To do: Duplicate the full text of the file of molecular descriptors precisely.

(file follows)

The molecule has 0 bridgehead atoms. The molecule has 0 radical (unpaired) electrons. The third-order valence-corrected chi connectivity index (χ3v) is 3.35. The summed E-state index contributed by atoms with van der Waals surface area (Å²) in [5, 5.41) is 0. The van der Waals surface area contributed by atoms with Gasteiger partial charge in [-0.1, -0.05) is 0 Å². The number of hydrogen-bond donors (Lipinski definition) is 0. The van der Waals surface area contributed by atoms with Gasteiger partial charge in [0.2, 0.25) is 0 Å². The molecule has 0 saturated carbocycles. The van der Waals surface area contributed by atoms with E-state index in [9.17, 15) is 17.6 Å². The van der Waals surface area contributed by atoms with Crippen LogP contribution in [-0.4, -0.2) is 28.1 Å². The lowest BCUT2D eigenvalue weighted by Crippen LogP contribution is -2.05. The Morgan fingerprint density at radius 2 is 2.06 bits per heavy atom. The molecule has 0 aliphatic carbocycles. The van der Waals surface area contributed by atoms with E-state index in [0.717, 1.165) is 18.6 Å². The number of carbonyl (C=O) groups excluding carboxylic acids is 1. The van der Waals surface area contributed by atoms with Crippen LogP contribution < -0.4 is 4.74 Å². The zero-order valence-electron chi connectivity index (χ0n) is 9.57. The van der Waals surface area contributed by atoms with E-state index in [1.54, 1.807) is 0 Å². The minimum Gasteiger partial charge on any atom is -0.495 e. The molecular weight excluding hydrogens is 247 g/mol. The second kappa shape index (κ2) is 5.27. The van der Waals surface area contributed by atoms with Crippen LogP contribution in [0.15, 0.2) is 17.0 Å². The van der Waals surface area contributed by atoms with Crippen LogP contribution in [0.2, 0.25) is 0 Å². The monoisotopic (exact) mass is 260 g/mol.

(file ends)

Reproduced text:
The molecule has 0 bridgehead atoms. The molecule has 0 radical (unpaired) electrons. The third-order valence-corrected chi connectivity index (χ3v) is 3.35. The summed E-state index contributed by atoms with van der Waals surface area (Å²) in [5, 5.41) is 0. The van der Waals surface area contributed by atoms with Gasteiger partial charge in [-0.1, -0.05) is 0 Å². The number of hydrogen-bond donors (Lipinski definition) is 0. The van der Waals surface area contributed by atoms with Gasteiger partial charge in [0.2, 0.25) is 0 Å². The molecule has 0 saturated carbocycles. The van der Waals surface area contributed by atoms with E-state index in [9.17, 15) is 17.6 Å². The van der Waals surface area contributed by atoms with Crippen LogP contribution in [-0.4, -0.2) is 28.1 Å². The lowest BCUT2D eigenvalue weighted by Crippen LogP contribution is -2.05. The Morgan fingerprint density at radius 2 is 2.06 bits per heavy atom. The molecule has 0 aliphatic carbocycles. The van der Waals surface area contributed by atoms with E-state index in [0.717, 1.165) is 18.6 Å². The number of carbonyl (C=O) groups excluding carboxylic acids is 1. The van der Waals surface area contributed by atoms with Crippen LogP contribution < -0.4 is 4.74 Å². The zero-order valence-electron chi connectivity index (χ0n) is 9.57. The van der Waals surface area contributed by atoms with E-state index in [1.54, 1.807) is 0 Å². The minimum Gasteiger partial charge on any atom is -0.495 e. The molecular weight excluding hydrogens is 247 g/mol. The second kappa shape index (κ2) is 5.27. The van der Waals surface area contributed by atoms with Crippen LogP contribution in [0.15, 0.2) is 17.0 Å². The van der Waals surface area contributed by atoms with Crippen LogP contribution in [0.2, 0.25) is 0 Å². The monoisotopic (exact) mass is 260 g/mol.